Thiel CS1.5 loudspeaker
It was a physician from New York City—Queens, I think—visiting Stereophile's Hi-Fi '94 High-End Show, in Miami.
"It's wonderful. Mind-boggling. Highly efficient. It can be driven with almost no power at all."
"What are you driving it with?"
"A Rotel integrated."
Aha—another amateur speaker-maker, I thought.
"Do you want to come hear it?" the physician asked.
"Not especially," I said. "I've been on wild goose chases before."
"What does it take to get it reviewed?" he asked.
"Reviewed? First it has to become a real product that people can go out and buy. You start by manufacturing a few prototypes, then rent a room at CES or the Stereophile Hi-Fi Show, and take it around to dealers. In other words, you open a business and try to generate enthusiasm and sales."
"We're just amateurs. We made this speaker for the love of it."
"Well, enjoy it. But you have to decide what you want to do. If you believe in the speaker and think you could make money selling it, then you should consider going into business. But don't expect anyone to beat a path to your door."
"I know what you're thinking," said the physician. "You're thinking that most speaker builders are crackpots."
"You said it." It's like the "slush pile" that every book publisher has—unsolicited manuscripts, 99% of which will, and should, never see the light of day.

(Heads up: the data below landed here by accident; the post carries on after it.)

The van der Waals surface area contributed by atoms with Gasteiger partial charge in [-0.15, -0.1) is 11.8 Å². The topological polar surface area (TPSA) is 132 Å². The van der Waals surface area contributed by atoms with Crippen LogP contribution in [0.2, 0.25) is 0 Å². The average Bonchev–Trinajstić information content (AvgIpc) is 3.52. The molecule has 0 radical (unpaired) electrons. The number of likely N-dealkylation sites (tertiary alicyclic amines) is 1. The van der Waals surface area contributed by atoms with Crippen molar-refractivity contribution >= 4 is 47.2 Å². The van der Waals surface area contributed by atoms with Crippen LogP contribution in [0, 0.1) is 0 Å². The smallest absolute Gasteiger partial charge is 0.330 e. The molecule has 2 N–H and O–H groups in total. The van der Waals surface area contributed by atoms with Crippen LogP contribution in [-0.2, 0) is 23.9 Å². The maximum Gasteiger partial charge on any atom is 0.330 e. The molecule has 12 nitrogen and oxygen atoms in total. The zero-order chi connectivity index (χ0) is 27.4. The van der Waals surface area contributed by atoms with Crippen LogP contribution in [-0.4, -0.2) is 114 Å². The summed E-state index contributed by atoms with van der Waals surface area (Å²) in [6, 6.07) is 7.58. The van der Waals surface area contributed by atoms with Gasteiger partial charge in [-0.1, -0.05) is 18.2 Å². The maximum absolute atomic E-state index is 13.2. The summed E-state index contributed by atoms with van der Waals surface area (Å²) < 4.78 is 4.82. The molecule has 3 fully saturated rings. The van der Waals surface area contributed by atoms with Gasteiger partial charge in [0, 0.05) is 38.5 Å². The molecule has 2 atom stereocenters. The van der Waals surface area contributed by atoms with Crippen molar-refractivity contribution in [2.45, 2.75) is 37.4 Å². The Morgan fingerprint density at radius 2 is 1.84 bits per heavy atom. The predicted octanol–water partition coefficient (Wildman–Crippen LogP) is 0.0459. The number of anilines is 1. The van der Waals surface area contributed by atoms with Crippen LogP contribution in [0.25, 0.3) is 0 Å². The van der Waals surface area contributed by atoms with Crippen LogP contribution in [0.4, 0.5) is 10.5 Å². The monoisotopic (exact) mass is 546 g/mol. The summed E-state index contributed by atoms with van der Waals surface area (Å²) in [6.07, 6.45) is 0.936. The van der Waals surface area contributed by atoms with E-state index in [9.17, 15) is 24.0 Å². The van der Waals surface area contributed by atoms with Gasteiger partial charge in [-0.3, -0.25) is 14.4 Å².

The physician persisted.
"Look," I said. "I'm not going to schlep to Queens to hear a speaker that some folks—however well-meaning they may be—put together in their garage. If you're serious, you have to go into business and try to build support for the speaker. Then, after you've been around for ten years, some of us might pay attention. By that time, of course, I may be retired. Don't expect hi-fi writers to help you launch your business."
You bet. But if you've listened to as many truly atrocious speakers as I have—some of which have seen the light of day, however briefly, as commercial products—you'd probably be cynical, too.
True, every so often one of those new speaker manufacturers is a Richard Vandersteen, a John Bau (founder of Spica), or a Jim Thiel. But for every Richard, John, or Jim, there are 300 also-rans.
Still, dealers and salespeople often get caught up with obscure speakers, so customers would do well to be on guard.